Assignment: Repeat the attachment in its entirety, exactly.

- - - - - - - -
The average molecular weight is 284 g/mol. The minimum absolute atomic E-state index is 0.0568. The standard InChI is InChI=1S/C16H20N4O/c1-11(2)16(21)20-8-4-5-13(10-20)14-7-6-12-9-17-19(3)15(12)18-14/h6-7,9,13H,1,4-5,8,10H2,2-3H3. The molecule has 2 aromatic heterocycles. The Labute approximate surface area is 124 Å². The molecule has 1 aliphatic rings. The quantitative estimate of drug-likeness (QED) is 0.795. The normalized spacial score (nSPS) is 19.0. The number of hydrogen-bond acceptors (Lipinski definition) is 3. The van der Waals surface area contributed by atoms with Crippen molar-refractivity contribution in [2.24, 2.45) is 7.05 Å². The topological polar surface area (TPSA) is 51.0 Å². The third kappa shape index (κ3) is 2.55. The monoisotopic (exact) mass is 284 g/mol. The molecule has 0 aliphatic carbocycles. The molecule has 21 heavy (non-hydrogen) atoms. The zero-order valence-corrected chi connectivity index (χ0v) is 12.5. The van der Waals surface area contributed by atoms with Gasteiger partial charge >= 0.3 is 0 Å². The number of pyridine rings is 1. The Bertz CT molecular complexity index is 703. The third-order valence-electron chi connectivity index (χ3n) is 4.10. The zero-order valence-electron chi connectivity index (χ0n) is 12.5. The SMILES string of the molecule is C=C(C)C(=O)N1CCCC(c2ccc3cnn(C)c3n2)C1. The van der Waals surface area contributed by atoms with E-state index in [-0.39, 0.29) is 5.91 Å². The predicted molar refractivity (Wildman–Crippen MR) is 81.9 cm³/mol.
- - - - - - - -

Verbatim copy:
The average molecular weight is 284 g/mol. The minimum absolute atomic E-state index is 0.0568. The standard InChI is InChI=1S/C16H20N4O/c1-11(2)16(21)20-8-4-5-13(10-20)14-7-6-12-9-17-19(3)15(12)18-14/h6-7,9,13H,1,4-5,8,10H2,2-3H3. The molecule has 2 aromatic heterocycles. The Labute approximate surface area is 124 Å². The molecule has 1 aliphatic rings. The quantitative estimate of drug-likeness (QED) is 0.795. The normalized spacial score (nSPS) is 19.0. The number of hydrogen-bond acceptors (Lipinski definition) is 3. The van der Waals surface area contributed by atoms with Crippen molar-refractivity contribution in [2.24, 2.45) is 7.05 Å². The topological polar surface area (TPSA) is 51.0 Å². The third kappa shape index (κ3) is 2.55. The monoisotopic (exact) mass is 284 g/mol. The molecule has 0 aliphatic carbocycles. The molecule has 21 heavy (non-hydrogen) atoms. The zero-order valence-corrected chi connectivity index (χ0v) is 12.5. The van der Waals surface area contributed by atoms with Gasteiger partial charge >= 0.3 is 0 Å². The number of pyridine rings is 1. The Bertz CT molecular complexity index is 703. The third-order valence-electron chi connectivity index (χ3n) is 4.10. The zero-order valence-electron chi connectivity index (χ0n) is 12.5. The SMILES string of the molecule is C=C(C)C(=O)N1CCCC(c2ccc3cnn(C)c3n2)C1. The van der Waals surface area contributed by atoms with E-state index in [-0.39, 0.29) is 5.91 Å². The predicted molar refractivity (Wildman–Crippen MR) is 81.9 cm³/mol.